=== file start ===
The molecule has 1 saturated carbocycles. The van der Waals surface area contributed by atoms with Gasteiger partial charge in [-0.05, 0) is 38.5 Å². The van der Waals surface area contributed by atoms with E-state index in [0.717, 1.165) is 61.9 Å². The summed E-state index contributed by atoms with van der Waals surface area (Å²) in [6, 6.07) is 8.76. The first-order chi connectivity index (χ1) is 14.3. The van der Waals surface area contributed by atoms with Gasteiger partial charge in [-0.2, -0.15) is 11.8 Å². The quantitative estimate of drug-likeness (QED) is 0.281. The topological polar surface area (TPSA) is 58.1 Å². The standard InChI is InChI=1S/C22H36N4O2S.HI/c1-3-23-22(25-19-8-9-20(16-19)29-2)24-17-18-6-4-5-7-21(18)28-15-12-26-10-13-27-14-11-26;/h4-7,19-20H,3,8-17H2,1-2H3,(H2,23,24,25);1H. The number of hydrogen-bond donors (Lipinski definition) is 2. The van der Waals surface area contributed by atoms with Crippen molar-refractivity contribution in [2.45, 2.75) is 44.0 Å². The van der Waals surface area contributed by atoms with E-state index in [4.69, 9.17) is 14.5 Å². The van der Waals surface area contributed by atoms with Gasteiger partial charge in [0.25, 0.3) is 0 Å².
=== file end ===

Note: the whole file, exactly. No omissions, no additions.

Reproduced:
The molecule has 1 saturated carbocycles. The van der Waals surface area contributed by atoms with Gasteiger partial charge in [-0.05, 0) is 38.5 Å². The van der Waals surface area contributed by atoms with E-state index in [0.717, 1.165) is 61.9 Å². The summed E-state index contributed by atoms with van der Waals surface area (Å²) in [6, 6.07) is 8.76. The first-order chi connectivity index (χ1) is 14.3. The van der Waals surface area contributed by atoms with Gasteiger partial charge in [-0.2, -0.15) is 11.8 Å². The quantitative estimate of drug-likeness (QED) is 0.281. The topological polar surface area (TPSA) is 58.1 Å². The standard InChI is InChI=1S/C22H36N4O2S.HI/c1-3-23-22(25-19-8-9-20(16-19)29-2)24-17-18-6-4-5-7-21(18)28-15-12-26-10-13-27-14-11-26;/h4-7,19-20H,3,8-17H2,1-2H3,(H2,23,24,25);1H. The number of hydrogen-bond donors (Lipinski definition) is 2. The van der Waals surface area contributed by atoms with Crippen molar-refractivity contribution in [2.45, 2.75) is 44.0 Å². The van der Waals surface area contributed by atoms with E-state index in [4.69, 9.17) is 14.5 Å². The van der Waals surface area contributed by atoms with Gasteiger partial charge in [0.25, 0.3) is 0 Å².